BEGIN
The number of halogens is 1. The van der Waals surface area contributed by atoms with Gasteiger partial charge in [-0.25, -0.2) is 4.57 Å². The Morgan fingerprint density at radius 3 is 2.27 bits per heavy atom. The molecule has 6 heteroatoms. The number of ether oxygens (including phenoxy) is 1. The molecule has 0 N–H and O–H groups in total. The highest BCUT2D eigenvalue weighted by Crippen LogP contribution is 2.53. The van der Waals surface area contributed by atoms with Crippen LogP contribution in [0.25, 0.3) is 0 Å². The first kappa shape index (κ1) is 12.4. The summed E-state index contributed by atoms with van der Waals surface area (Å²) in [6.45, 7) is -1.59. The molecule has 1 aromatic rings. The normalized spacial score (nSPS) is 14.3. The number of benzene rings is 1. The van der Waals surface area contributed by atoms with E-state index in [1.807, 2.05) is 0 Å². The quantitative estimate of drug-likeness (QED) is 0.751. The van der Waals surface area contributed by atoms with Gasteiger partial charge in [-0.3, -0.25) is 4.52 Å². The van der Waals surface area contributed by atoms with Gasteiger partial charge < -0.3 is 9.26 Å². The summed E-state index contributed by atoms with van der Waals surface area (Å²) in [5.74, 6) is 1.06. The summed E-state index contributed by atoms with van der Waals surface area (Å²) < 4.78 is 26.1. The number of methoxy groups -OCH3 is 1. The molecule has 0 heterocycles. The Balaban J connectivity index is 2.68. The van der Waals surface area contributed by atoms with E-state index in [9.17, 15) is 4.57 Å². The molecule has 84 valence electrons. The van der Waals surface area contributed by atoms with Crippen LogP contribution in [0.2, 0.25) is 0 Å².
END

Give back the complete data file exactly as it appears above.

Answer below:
The number of halogens is 1. The van der Waals surface area contributed by atoms with Gasteiger partial charge in [-0.25, -0.2) is 4.57 Å². The Morgan fingerprint density at radius 3 is 2.27 bits per heavy atom. The molecule has 6 heteroatoms. The number of ether oxygens (including phenoxy) is 1. The molecule has 0 N–H and O–H groups in total. The highest BCUT2D eigenvalue weighted by Crippen LogP contribution is 2.53. The van der Waals surface area contributed by atoms with Crippen LogP contribution in [0.25, 0.3) is 0 Å². The first kappa shape index (κ1) is 12.4. The summed E-state index contributed by atoms with van der Waals surface area (Å²) in [6.45, 7) is -1.59. The molecule has 1 aromatic rings. The normalized spacial score (nSPS) is 14.3. The number of benzene rings is 1. The van der Waals surface area contributed by atoms with E-state index in [1.807, 2.05) is 0 Å². The quantitative estimate of drug-likeness (QED) is 0.751. The van der Waals surface area contributed by atoms with Gasteiger partial charge in [-0.3, -0.25) is 4.52 Å². The van der Waals surface area contributed by atoms with Gasteiger partial charge < -0.3 is 9.26 Å². The summed E-state index contributed by atoms with van der Waals surface area (Å²) in [5.74, 6) is 1.06. The summed E-state index contributed by atoms with van der Waals surface area (Å²) < 4.78 is 26.1. The number of methoxy groups -OCH3 is 1. The molecule has 0 heterocycles. The Balaban J connectivity index is 2.68. The van der Waals surface area contributed by atoms with E-state index in [9.17, 15) is 4.57 Å². The molecule has 84 valence electrons. The van der Waals surface area contributed by atoms with Crippen LogP contribution in [0.2, 0.25) is 0 Å².